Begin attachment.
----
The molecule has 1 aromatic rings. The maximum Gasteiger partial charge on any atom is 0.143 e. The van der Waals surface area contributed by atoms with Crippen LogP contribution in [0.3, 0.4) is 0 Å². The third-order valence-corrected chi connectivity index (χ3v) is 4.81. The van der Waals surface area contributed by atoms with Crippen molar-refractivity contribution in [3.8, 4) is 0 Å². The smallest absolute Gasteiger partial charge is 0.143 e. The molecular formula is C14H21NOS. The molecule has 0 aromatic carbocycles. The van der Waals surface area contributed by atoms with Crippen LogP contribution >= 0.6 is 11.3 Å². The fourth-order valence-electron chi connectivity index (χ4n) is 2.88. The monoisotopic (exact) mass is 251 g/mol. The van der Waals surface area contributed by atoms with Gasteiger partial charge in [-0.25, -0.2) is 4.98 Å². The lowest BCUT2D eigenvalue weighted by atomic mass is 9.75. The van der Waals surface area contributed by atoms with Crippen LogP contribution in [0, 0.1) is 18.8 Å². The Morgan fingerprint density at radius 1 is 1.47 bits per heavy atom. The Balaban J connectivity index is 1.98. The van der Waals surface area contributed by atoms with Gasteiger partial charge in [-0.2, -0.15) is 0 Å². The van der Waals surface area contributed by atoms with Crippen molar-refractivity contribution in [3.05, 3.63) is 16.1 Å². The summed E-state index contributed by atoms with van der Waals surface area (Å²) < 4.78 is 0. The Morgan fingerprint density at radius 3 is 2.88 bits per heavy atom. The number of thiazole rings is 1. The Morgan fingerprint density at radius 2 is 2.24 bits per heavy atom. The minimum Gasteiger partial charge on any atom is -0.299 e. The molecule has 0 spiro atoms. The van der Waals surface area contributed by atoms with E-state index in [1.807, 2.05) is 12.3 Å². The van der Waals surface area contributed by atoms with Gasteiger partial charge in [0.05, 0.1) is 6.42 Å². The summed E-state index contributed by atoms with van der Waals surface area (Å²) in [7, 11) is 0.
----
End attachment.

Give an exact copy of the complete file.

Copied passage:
The molecule has 1 aromatic rings. The maximum Gasteiger partial charge on any atom is 0.143 e. The van der Waals surface area contributed by atoms with Crippen LogP contribution in [0.3, 0.4) is 0 Å². The third-order valence-corrected chi connectivity index (χ3v) is 4.81. The van der Waals surface area contributed by atoms with Crippen molar-refractivity contribution in [3.8, 4) is 0 Å². The smallest absolute Gasteiger partial charge is 0.143 e. The molecular formula is C14H21NOS. The molecule has 0 aromatic carbocycles. The van der Waals surface area contributed by atoms with Crippen LogP contribution >= 0.6 is 11.3 Å². The fourth-order valence-electron chi connectivity index (χ4n) is 2.88. The monoisotopic (exact) mass is 251 g/mol. The van der Waals surface area contributed by atoms with Gasteiger partial charge in [-0.25, -0.2) is 4.98 Å². The lowest BCUT2D eigenvalue weighted by atomic mass is 9.75. The van der Waals surface area contributed by atoms with Crippen LogP contribution in [0, 0.1) is 18.8 Å². The Morgan fingerprint density at radius 1 is 1.47 bits per heavy atom. The Balaban J connectivity index is 1.98. The van der Waals surface area contributed by atoms with Gasteiger partial charge in [-0.2, -0.15) is 0 Å². The van der Waals surface area contributed by atoms with Crippen molar-refractivity contribution in [3.05, 3.63) is 16.1 Å². The summed E-state index contributed by atoms with van der Waals surface area (Å²) < 4.78 is 0. The Morgan fingerprint density at radius 3 is 2.88 bits per heavy atom. The number of thiazole rings is 1. The Morgan fingerprint density at radius 2 is 2.24 bits per heavy atom. The minimum Gasteiger partial charge on any atom is -0.299 e. The molecule has 0 spiro atoms. The van der Waals surface area contributed by atoms with E-state index in [1.807, 2.05) is 12.3 Å². The van der Waals surface area contributed by atoms with Gasteiger partial charge in [0.05, 0.1) is 6.42 Å². The summed E-state index contributed by atoms with van der Waals surface area (Å²) in [7, 11) is 0.